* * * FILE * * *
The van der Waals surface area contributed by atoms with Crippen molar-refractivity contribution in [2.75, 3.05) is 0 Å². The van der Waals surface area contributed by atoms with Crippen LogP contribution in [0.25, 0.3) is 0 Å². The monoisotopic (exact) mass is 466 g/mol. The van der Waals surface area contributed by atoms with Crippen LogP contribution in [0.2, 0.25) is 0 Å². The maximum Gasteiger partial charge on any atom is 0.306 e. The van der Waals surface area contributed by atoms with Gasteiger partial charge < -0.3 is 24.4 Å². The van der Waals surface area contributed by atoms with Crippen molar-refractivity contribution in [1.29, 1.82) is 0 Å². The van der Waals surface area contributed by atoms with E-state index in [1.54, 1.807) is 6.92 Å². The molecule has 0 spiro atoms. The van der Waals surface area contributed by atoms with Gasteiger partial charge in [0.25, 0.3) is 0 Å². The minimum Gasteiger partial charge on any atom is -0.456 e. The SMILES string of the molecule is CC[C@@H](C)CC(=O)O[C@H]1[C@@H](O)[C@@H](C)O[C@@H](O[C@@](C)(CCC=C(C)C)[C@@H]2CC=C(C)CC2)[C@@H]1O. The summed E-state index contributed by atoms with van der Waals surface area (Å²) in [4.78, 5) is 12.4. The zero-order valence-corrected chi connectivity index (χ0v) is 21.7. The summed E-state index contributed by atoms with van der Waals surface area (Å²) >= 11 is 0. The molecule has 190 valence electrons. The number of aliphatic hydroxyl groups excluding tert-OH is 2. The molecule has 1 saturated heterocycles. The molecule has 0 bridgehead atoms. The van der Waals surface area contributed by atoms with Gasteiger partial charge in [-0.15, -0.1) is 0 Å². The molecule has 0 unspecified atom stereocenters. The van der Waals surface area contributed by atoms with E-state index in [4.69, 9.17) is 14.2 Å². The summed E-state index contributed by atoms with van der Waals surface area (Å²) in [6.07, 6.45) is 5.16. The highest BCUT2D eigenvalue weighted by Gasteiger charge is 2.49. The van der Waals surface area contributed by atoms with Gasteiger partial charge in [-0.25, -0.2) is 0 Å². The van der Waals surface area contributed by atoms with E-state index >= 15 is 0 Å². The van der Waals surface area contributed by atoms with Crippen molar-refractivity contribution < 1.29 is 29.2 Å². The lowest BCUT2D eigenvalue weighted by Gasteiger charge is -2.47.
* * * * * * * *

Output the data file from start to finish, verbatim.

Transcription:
The van der Waals surface area contributed by atoms with Crippen molar-refractivity contribution in [2.75, 3.05) is 0 Å². The van der Waals surface area contributed by atoms with Crippen LogP contribution in [0.25, 0.3) is 0 Å². The monoisotopic (exact) mass is 466 g/mol. The van der Waals surface area contributed by atoms with Crippen LogP contribution in [0.2, 0.25) is 0 Å². The maximum Gasteiger partial charge on any atom is 0.306 e. The van der Waals surface area contributed by atoms with Gasteiger partial charge < -0.3 is 24.4 Å². The van der Waals surface area contributed by atoms with Crippen molar-refractivity contribution in [1.29, 1.82) is 0 Å². The van der Waals surface area contributed by atoms with E-state index in [1.54, 1.807) is 6.92 Å². The molecule has 0 spiro atoms. The van der Waals surface area contributed by atoms with Gasteiger partial charge in [0.25, 0.3) is 0 Å². The minimum Gasteiger partial charge on any atom is -0.456 e. The SMILES string of the molecule is CC[C@@H](C)CC(=O)O[C@H]1[C@@H](O)[C@@H](C)O[C@@H](O[C@@](C)(CCC=C(C)C)[C@@H]2CC=C(C)CC2)[C@@H]1O. The summed E-state index contributed by atoms with van der Waals surface area (Å²) in [4.78, 5) is 12.4. The zero-order valence-corrected chi connectivity index (χ0v) is 21.7. The summed E-state index contributed by atoms with van der Waals surface area (Å²) >= 11 is 0. The molecule has 190 valence electrons. The number of aliphatic hydroxyl groups excluding tert-OH is 2. The molecule has 1 saturated heterocycles. The molecule has 0 bridgehead atoms. The van der Waals surface area contributed by atoms with Gasteiger partial charge in [-0.15, -0.1) is 0 Å². The molecule has 0 unspecified atom stereocenters. The van der Waals surface area contributed by atoms with E-state index in [4.69, 9.17) is 14.2 Å². The summed E-state index contributed by atoms with van der Waals surface area (Å²) in [6.07, 6.45) is 5.16. The highest BCUT2D eigenvalue weighted by Gasteiger charge is 2.49. The van der Waals surface area contributed by atoms with Gasteiger partial charge in [-0.25, -0.2) is 0 Å². The van der Waals surface area contributed by atoms with E-state index >= 15 is 0 Å². The van der Waals surface area contributed by atoms with Crippen molar-refractivity contribution < 1.29 is 29.2 Å². The lowest BCUT2D eigenvalue weighted by Gasteiger charge is -2.47.